Documentary Review: Portrait: Orson Welles (1968)

Release Date: June, 1968
Directed by: François Reichenbach, Frédéric Rossif
Written by: Maurice Bessy, François Reichenbach, Frédéric Rossif
Cast: Orson Welles, Jeanne Moreau, Pierre Vaneck (narrator)

41 Minutes

Review:

Orson Welles has always fascinated me. Well, at least since I learned about him extensively in my high school film studies course.

Luckily, there are a ton of biographies and documentaries about the man and his work.

This documentary is unique though, as it was made for French television in the ’60s. I guess it didn’t actually air and was sort of lost to time and only resurfaced after being included in a Criterion Collection featuring some of Welles’ work.

The short film doesn’t play like a standard biographical documentary, though. It really just follows Welles around a bit, talking about his struggles in getting his art made, while also editing in some clips of Welles interviews.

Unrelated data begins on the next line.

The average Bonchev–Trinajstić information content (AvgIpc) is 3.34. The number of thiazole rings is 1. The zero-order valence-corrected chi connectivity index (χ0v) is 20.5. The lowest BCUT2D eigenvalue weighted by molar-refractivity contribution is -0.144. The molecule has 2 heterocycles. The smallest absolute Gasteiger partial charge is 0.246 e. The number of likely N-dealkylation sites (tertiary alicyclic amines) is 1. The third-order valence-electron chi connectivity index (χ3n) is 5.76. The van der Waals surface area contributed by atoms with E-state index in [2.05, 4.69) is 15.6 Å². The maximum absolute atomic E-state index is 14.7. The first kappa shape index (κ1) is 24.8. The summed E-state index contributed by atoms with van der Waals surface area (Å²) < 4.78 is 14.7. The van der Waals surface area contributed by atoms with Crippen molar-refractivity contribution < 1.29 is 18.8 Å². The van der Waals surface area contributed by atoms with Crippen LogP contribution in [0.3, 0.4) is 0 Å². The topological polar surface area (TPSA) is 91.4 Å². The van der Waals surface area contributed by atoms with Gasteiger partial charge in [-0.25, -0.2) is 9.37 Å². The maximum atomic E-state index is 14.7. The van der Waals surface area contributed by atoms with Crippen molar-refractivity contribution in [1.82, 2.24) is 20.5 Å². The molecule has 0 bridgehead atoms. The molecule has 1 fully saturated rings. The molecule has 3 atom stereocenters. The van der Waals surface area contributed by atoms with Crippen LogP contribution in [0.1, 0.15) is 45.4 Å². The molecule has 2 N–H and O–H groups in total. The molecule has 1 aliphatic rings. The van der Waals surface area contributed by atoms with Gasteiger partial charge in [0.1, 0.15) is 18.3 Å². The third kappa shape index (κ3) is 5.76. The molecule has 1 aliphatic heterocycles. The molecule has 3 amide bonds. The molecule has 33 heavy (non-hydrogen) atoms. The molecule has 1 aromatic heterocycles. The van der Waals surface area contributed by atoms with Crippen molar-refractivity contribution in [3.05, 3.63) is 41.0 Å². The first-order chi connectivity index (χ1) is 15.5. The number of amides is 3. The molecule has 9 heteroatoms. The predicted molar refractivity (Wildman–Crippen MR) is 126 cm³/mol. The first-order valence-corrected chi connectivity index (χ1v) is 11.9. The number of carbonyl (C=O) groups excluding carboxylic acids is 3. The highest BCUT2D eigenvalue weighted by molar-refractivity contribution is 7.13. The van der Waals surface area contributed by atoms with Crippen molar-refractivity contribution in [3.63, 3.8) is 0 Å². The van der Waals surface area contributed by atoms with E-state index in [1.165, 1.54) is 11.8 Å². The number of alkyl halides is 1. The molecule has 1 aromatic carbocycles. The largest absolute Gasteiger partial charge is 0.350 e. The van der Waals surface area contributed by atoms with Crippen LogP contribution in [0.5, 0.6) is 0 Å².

This is a pretty up close and personal peek into Welles’ life at the time that this was made and honestly, it feels kind of like a time capsule.

While I wouldn’t call this a spectacular piece or the best of the many Welles documentaries, it is still worth a look for those who feel like they may want to see the man, as himself, more intimately.

I also couldn’t find a trailer for this short ’60s documentary, probably because one doesn’t exist, so I instead posted one of my favorite Welles scenes of all-time.

Rating: 6.5/10
Pairs well with: other Orson Welles documentaries, which there are plenty of.

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